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Suppose $f$ is a real, three times differentiable function on $[-1,1]$, such that
$f(-1)=0, \quad f(0)=0, \quad f(1)=1, \quad f^{\prime}(0)=0 .$
Prove that $f^{(3)}(x) \geq 3$ for some $x \in(-1,1)$.
Note that equality holds for $\frac{1}{2}\left(x^{3}+x^{2}\right)$.
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\begin{aligned} f(1) &=f(0)+f^{\prime}(0)+\frac{1}{2} f^{\prime \prime}(0)+\frac{1}{6} f^{(3)}(s) \\ f(-1) &=f(0)-f^{\prime}(0)+\frac{1}{2} f^{\prime \prime}(0)-\frac{1}{6} f^{(3)}(t) \end{aligned}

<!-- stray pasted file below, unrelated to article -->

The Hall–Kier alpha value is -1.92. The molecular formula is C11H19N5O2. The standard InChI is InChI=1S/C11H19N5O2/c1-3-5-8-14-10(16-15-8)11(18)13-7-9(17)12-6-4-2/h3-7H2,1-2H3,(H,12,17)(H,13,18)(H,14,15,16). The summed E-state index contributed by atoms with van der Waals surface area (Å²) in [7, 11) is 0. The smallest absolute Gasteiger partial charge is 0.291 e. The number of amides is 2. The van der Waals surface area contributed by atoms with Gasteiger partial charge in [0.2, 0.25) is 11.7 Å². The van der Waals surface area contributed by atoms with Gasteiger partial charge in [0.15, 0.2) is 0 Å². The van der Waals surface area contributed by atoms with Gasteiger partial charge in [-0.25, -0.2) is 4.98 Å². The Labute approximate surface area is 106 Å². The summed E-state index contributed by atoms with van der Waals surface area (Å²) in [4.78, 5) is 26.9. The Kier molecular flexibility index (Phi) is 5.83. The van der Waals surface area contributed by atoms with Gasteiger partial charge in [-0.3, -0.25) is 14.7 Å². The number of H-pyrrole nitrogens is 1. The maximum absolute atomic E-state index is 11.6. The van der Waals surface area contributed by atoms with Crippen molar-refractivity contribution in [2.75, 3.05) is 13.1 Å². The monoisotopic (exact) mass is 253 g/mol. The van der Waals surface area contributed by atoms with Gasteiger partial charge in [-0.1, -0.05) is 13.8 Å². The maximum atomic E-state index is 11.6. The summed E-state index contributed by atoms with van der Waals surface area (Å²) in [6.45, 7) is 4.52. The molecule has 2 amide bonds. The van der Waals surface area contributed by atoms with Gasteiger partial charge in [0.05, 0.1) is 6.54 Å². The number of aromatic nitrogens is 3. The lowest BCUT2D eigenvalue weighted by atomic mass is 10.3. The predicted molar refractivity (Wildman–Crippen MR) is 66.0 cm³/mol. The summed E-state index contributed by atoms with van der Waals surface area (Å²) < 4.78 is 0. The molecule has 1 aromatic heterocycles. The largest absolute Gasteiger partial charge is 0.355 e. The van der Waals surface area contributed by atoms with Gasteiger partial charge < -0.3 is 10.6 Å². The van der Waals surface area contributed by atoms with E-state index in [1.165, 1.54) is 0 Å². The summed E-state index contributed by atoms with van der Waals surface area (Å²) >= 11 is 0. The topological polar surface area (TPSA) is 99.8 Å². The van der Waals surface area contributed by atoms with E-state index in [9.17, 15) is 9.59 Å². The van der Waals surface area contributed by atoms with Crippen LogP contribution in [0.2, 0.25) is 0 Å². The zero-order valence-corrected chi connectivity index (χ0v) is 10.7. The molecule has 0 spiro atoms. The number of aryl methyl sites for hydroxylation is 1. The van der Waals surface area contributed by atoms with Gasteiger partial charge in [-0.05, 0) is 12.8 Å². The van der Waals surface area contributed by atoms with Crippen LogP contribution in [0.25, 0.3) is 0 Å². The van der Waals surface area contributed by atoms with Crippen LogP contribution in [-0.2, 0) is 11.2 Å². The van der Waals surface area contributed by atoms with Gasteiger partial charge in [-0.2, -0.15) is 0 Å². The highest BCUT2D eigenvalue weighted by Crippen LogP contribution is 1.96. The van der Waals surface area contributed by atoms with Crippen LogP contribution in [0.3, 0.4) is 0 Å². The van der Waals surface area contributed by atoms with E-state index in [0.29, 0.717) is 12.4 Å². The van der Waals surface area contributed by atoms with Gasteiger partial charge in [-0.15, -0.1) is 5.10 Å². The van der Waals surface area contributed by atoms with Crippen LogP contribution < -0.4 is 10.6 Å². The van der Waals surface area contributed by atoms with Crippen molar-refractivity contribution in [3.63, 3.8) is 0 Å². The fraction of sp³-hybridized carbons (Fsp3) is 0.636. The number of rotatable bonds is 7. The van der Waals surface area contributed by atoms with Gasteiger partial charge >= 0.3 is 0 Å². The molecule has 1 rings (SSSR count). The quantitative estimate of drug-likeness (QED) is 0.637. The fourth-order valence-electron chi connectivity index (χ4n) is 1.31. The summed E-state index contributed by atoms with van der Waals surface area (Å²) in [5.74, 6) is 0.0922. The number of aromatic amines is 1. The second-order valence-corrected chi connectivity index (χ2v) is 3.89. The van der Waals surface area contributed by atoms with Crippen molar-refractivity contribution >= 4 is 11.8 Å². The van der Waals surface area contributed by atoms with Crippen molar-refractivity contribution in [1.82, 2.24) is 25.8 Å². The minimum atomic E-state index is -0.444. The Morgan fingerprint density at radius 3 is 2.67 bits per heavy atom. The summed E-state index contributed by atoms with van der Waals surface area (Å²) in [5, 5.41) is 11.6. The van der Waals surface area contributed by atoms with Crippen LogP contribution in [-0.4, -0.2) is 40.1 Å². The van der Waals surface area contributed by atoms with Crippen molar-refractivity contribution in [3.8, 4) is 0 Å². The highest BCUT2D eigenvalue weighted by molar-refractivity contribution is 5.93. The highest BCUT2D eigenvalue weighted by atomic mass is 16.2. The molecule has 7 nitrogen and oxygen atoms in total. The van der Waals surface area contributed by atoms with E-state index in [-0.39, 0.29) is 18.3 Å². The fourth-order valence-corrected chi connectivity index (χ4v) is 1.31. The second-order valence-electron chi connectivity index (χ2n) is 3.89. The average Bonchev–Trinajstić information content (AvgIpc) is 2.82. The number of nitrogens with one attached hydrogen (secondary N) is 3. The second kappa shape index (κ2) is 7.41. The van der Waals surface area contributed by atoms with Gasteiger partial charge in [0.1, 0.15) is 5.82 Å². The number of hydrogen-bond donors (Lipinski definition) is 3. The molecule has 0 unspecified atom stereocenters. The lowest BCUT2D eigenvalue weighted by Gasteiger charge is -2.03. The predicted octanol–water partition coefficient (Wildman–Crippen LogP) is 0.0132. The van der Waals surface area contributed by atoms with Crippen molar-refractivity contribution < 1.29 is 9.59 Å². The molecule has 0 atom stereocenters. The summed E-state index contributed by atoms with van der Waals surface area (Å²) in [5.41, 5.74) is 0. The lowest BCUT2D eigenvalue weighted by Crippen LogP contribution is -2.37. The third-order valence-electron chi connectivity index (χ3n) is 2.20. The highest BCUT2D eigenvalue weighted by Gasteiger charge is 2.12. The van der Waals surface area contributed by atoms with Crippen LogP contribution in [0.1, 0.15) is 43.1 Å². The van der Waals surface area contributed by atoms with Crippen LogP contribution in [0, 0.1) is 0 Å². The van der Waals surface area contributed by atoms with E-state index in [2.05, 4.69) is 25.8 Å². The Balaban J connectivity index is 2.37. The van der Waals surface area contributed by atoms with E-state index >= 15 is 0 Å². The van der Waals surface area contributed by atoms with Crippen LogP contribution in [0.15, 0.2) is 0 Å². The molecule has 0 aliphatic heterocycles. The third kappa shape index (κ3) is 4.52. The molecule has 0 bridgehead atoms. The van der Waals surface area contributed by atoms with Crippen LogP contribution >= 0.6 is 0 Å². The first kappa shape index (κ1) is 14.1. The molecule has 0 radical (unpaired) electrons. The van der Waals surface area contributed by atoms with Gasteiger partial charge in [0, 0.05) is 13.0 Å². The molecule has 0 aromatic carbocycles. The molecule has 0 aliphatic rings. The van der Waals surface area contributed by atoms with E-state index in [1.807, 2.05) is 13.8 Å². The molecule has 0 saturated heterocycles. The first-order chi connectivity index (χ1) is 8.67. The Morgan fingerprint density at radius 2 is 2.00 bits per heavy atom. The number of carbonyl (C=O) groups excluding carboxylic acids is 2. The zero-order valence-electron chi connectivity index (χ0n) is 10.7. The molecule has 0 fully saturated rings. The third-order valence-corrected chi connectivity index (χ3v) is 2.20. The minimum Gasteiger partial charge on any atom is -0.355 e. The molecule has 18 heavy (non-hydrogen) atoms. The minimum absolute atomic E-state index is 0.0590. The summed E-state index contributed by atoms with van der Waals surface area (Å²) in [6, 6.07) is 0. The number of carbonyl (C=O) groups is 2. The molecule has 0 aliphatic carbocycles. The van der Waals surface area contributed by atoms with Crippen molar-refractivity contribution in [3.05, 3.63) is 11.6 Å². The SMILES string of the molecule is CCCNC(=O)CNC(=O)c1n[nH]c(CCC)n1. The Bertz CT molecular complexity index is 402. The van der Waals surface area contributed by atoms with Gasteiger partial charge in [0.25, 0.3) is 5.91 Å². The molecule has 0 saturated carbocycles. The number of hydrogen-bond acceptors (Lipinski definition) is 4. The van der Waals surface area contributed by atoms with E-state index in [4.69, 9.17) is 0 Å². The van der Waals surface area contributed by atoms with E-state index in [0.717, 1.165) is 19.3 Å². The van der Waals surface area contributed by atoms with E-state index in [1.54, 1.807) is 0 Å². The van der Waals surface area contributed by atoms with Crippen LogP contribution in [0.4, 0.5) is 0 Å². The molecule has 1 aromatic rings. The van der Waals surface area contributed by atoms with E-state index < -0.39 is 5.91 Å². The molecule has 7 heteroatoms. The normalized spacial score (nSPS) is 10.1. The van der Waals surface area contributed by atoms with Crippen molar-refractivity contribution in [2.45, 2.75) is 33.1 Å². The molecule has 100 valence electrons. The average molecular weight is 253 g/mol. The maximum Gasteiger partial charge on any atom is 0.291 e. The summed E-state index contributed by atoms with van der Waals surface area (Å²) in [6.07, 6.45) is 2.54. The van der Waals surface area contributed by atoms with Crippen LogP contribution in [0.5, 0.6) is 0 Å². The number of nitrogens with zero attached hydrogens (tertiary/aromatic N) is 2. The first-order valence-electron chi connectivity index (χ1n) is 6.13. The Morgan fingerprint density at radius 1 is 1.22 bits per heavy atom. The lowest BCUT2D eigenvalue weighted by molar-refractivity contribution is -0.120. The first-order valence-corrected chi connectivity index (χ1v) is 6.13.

for some $s \in(0,1), t \in(-1,0)$. By subtracting the second equation from the first and using the given values of $f(1), f(-1)$, and $f^{\prime}(0)$, we obtain
$1=\frac{1}{6}\left(f^{(3)}(s)+f^{(3)}(t)\right),$
which is the desired result. Note that we made no use of the hypothesis $f(0)=0$.
by Diamond (66,975 points)

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